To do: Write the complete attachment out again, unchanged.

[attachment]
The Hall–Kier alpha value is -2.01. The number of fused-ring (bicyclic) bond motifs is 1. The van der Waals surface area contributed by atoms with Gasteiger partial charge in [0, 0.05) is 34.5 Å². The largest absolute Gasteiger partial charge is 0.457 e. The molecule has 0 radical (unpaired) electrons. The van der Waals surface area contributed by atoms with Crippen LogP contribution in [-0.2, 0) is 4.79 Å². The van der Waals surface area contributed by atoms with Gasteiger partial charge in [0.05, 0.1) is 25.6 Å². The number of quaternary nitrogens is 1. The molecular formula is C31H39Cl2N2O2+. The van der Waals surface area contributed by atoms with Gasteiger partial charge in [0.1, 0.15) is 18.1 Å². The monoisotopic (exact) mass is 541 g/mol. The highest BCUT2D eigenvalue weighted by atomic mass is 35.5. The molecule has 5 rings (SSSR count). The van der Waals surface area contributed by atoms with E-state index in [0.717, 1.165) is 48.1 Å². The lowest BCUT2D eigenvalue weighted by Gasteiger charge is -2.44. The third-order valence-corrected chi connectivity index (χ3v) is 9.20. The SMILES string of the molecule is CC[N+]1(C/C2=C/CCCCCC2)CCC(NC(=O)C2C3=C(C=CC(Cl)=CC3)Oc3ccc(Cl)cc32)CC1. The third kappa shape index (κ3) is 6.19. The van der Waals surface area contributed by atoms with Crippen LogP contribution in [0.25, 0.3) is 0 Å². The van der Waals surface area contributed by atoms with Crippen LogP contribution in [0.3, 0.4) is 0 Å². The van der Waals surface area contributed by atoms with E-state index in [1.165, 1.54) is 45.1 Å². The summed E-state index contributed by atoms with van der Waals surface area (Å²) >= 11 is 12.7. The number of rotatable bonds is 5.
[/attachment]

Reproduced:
The Hall–Kier alpha value is -2.01. The number of fused-ring (bicyclic) bond motifs is 1. The van der Waals surface area contributed by atoms with Gasteiger partial charge in [0, 0.05) is 34.5 Å². The largest absolute Gasteiger partial charge is 0.457 e. The molecule has 0 radical (unpaired) electrons. The van der Waals surface area contributed by atoms with Crippen LogP contribution in [-0.2, 0) is 4.79 Å². The van der Waals surface area contributed by atoms with Gasteiger partial charge in [0.05, 0.1) is 25.6 Å². The number of quaternary nitrogens is 1. The molecular formula is C31H39Cl2N2O2+. The van der Waals surface area contributed by atoms with Gasteiger partial charge in [0.1, 0.15) is 18.1 Å². The monoisotopic (exact) mass is 541 g/mol. The highest BCUT2D eigenvalue weighted by atomic mass is 35.5. The molecule has 5 rings (SSSR count). The van der Waals surface area contributed by atoms with E-state index in [0.717, 1.165) is 48.1 Å². The lowest BCUT2D eigenvalue weighted by Gasteiger charge is -2.44. The third-order valence-corrected chi connectivity index (χ3v) is 9.20. The SMILES string of the molecule is CC[N+]1(C/C2=C/CCCCCC2)CCC(NC(=O)C2C3=C(C=CC(Cl)=CC3)Oc3ccc(Cl)cc32)CC1. The third kappa shape index (κ3) is 6.19. The van der Waals surface area contributed by atoms with Crippen LogP contribution in [0.25, 0.3) is 0 Å². The van der Waals surface area contributed by atoms with Crippen LogP contribution in [0.3, 0.4) is 0 Å². The van der Waals surface area contributed by atoms with E-state index in [1.165, 1.54) is 45.1 Å². The summed E-state index contributed by atoms with van der Waals surface area (Å²) >= 11 is 12.7. The number of rotatable bonds is 5.